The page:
Cycling extracts, mike's protocol (Stukenberg lab)
Protocol submitted by VGP from Stukenberg lab protocols 
link to protocol page 
Mike’s Cycling Xenopus Extracts
1. Prepare extracts as is done normally. (Murray, 1991;Desai et al., 1999;Chen and Murray, 1997) Do not centrifuge faster than 10K for 10 min at 16 deg C in HB-4 rotor (or equivalent in mini-ultra). Higher speed spins will not cycle as well (or so I have read).
2. Supplement the extract with cytochalasin D, 1 X energy mix, 50 mM Sucrose and LPC. The use of cytochalasin seems to help extracts cycle. Although, since it is more expensive, I would use it for cycling extracts only, and not for normal CSF.
3. Bring aliquots of extract to room temperature for 1-2 minutes. Add sperm at a concentration of less than 1,000 sperm/ul (this can be varied, but I have read to high can overwhelm the extract) and gently flick the tube to thoroughly mix them the sperm in the extract. Good mixing is essential, but the extract is sensitive, so be careful.
4. Add 1/10 volume of cycling solution which contains 4 mM CaCl2, 100 mM KCl, 1 mM MgCl2. Again gently flick the tube to mix thoroughly.
5. At about 30-45 minutes the extracts will have exited morphologically. This can be checked by squashing 1 µl under 3 µl of squash fix (MMR + ~10% formaldehyde + ~50% Glycerol + Hoechst). The chromatin will appear rounded and diffuse and they should be uniform throughout the extract. That is, all nuclei should be at almost the same point.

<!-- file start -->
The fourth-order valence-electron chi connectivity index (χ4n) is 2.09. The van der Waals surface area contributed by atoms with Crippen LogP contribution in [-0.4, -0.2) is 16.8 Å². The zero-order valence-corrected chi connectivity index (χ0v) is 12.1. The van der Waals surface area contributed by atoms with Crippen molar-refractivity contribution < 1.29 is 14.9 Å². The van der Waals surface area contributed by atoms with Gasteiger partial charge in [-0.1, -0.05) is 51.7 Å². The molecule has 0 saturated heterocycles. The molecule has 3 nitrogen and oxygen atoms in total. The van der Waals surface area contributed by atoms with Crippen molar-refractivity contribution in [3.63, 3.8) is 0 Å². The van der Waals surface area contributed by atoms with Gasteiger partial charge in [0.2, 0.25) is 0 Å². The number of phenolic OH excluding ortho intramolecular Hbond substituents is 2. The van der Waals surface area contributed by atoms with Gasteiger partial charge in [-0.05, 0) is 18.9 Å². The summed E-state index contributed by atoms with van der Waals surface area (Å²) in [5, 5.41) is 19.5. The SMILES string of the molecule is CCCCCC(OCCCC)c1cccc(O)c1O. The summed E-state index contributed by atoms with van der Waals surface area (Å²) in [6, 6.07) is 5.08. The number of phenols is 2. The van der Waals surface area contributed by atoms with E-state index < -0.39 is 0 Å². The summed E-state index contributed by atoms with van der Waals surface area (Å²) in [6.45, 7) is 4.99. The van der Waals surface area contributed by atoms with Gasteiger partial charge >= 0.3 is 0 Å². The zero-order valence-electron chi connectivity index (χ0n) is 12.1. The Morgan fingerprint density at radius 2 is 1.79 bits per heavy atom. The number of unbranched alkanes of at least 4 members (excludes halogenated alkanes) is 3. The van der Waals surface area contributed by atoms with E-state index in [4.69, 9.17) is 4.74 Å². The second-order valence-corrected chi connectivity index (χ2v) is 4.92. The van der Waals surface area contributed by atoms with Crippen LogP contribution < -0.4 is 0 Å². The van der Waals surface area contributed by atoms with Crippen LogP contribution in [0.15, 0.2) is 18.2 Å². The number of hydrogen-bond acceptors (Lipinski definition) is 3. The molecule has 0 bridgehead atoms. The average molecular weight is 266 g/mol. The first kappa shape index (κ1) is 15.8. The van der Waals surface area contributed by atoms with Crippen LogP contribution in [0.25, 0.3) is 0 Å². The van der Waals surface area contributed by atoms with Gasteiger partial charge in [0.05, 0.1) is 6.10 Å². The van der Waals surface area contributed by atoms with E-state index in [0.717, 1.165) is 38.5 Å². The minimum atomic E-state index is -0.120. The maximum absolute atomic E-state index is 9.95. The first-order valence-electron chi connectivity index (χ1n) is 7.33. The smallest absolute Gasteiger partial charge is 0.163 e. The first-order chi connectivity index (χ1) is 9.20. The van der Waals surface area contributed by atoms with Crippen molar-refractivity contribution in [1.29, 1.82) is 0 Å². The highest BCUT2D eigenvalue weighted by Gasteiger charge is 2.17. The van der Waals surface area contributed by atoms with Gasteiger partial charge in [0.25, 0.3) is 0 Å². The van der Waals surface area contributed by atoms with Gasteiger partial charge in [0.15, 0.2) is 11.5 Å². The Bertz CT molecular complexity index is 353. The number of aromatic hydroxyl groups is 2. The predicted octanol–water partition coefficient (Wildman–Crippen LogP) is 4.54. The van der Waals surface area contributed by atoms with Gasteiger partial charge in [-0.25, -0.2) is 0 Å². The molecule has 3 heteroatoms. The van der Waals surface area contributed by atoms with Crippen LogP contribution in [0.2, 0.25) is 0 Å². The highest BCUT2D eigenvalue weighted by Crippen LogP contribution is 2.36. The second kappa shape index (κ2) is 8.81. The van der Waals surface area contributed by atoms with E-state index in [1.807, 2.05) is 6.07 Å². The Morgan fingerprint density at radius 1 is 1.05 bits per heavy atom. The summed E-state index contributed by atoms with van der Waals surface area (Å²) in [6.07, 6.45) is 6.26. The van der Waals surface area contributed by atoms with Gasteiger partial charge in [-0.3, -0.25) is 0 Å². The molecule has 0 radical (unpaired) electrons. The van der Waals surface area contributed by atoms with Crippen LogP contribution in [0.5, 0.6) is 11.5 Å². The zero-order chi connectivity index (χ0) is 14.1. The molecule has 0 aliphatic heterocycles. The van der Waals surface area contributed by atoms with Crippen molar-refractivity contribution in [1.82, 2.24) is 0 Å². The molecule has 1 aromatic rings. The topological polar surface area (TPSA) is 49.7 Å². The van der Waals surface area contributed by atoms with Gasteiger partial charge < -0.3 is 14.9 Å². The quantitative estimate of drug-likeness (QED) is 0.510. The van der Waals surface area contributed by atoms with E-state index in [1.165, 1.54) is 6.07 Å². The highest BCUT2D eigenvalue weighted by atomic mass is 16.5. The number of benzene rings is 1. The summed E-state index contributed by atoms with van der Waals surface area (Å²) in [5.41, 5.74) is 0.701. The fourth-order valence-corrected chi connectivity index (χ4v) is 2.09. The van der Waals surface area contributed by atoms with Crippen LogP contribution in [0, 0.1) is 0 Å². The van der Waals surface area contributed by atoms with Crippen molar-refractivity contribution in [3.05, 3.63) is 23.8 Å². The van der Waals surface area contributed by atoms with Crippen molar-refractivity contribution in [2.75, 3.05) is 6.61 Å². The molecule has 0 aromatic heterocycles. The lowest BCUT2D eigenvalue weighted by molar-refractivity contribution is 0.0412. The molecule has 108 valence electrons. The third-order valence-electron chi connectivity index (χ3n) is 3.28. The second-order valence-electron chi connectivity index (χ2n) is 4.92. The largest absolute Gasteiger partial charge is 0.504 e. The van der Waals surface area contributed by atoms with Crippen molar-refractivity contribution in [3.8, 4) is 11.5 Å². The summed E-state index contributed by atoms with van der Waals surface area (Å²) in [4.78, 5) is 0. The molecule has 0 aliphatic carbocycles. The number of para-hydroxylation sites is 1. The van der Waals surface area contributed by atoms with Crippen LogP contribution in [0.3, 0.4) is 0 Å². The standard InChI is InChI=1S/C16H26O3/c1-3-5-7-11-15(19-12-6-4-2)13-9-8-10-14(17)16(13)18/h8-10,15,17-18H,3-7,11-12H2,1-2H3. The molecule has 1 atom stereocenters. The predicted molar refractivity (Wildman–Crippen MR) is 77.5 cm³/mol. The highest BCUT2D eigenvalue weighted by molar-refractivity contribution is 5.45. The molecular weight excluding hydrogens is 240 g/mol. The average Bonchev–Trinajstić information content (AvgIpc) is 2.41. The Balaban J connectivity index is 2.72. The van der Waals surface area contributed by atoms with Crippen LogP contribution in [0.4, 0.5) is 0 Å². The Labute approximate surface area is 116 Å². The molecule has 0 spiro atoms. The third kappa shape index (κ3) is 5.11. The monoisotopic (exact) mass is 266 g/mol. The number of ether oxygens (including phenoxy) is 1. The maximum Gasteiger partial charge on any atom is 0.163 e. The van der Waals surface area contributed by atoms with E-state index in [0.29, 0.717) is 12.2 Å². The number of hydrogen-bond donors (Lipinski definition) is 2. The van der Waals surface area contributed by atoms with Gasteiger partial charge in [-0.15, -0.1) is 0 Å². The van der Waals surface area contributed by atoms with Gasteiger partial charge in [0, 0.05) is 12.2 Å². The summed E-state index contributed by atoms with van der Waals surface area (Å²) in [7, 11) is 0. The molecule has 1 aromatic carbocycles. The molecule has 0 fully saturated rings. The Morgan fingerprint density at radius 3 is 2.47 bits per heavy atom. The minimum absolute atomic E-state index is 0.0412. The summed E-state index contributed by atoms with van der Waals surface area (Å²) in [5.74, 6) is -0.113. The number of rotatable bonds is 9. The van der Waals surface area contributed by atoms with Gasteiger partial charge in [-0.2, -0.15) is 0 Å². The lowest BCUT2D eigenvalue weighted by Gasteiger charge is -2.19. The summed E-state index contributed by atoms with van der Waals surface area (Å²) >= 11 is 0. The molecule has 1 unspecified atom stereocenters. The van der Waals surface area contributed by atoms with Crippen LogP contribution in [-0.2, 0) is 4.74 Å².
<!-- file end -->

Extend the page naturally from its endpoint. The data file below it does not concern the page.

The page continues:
6. Check the extract every 10-15 minutes on the microscope.
7. When the chromatin is again condensed (around 90-120 minutes) add back an equal volume of room temperature CSF extract to re-arrest the cycling extract in mitosis. After -15-20 minutes check to be sure that the chromatin is condensed in a in a tight mass.
8. Add nocodazole (if required for experiment) to a final concentration of 10 µg/ml (dilute nocodazole in extract).
9. Continue to incubate at room temperature for 15 minutes.
1. Chen, R.H. and A.Murray. 1997. Characterization of spindle assembly checkpoint in Xenopus egg extracts. Methods Enzymol. 283:572-584. 2. Desai, A., A.Murray, T.J.Mitchison, and C.E.Walczak. 1999. The use of Xenopus egg extracts to study mitotic spindle assembly and function in vitro. Methods Cell Biol. 61:385-412. 3. Murray, A.W. 1991. Cell cycle extracts. Methods Cell Biol. 36:581-605.